We talked in a previous edition about how to practise your English outside the classroom. Oliver Pritchard enters into the holiday season with a run-down of games to played, so there’s no excuse to stop learning during the holidays.
In the first of two articles on letter writing, we look at writing in formal English. A difficult part of language learning is formality. It’s easy to chat with friends, but that’s not always an appropriate way to talk to everybody. Whether on email or snail mail, it’s important to be able to use formal language. Oliver Pritchard looks at some do’s and don’ts of formal communication.
Katie Jacoby spins you around the Spanish dance floor. If you’ve caught the salsa bug or are eyeing some classes but are unsure of the vocabulary, this article is for you.
If you’ve been told you should never translate when learning English, forget it…instead use your Spanish efficiently and smartly.
With the city’s annual book fair just around the corner, Katie Jacoby shows her bookworm side with some useful Spanish reading vocab.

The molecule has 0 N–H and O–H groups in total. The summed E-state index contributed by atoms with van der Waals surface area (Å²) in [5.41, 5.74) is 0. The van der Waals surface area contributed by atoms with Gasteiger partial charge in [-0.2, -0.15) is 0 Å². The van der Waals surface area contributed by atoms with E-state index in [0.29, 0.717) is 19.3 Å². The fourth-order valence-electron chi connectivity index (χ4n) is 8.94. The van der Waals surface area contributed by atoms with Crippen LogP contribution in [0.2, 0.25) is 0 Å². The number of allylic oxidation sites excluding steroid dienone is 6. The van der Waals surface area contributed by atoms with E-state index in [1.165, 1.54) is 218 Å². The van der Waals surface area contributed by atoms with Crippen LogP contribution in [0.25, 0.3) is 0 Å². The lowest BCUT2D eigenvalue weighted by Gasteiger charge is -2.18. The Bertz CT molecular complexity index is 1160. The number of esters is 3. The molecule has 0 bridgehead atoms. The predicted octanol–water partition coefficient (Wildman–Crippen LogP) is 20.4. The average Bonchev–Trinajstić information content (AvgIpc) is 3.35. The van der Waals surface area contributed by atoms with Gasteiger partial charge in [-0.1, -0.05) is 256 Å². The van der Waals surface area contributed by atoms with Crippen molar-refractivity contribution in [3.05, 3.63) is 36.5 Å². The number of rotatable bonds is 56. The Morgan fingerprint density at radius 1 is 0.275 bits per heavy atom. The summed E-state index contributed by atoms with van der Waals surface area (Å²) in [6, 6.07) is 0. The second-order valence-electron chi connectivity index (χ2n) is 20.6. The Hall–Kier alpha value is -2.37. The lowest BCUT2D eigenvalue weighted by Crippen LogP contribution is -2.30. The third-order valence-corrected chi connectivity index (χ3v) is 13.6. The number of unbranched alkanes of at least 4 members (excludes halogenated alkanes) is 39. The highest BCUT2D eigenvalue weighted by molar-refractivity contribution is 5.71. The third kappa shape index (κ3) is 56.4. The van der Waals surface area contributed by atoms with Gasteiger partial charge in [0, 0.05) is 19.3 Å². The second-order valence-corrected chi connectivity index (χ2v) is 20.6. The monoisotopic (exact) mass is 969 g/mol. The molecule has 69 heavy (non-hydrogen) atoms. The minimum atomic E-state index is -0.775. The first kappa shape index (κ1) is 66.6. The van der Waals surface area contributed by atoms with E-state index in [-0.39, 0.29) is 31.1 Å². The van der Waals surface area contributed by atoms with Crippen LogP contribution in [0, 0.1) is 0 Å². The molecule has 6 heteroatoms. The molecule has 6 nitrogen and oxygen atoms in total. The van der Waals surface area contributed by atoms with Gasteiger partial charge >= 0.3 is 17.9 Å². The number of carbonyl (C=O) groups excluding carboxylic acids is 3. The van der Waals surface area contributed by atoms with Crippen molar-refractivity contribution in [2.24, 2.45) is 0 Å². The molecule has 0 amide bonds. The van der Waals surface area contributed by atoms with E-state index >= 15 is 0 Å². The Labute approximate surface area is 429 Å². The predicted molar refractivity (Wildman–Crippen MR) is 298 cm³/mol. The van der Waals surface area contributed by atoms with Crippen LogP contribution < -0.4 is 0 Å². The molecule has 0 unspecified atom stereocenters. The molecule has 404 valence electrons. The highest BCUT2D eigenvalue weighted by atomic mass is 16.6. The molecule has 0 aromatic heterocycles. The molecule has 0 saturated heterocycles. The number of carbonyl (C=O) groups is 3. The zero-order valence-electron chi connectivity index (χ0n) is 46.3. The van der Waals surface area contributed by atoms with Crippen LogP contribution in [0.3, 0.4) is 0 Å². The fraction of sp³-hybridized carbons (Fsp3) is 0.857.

Accents are a funny thing, especially in English. Learn about regional variations in the United Kingdom, from Cockney rhyming slang and the Queen’s English, to incomprehensible Scottish and a bit of archaic Yorkshire chat.
As English language changes, you want to be on the right side of his(or her)tory.
With the excellent FILBo coming up, we’re going to look at reading this week. From finding good sources to helpful reading activities, Oliver Pritchard guides us through some ways to make the most of book learning.
In the second installment of our journey through the regional variations of the English language, this time we stop off in the USA, where we look at some of the common characteristics, grammar, spelling and accent differences between British and American English.
Cursing. Potty mouth. Docker’s language. Salty words. Swearing in a foreign language is something that can easily make you sound very strange. Oliver Pritchard guides us through one of his favourite pastimes.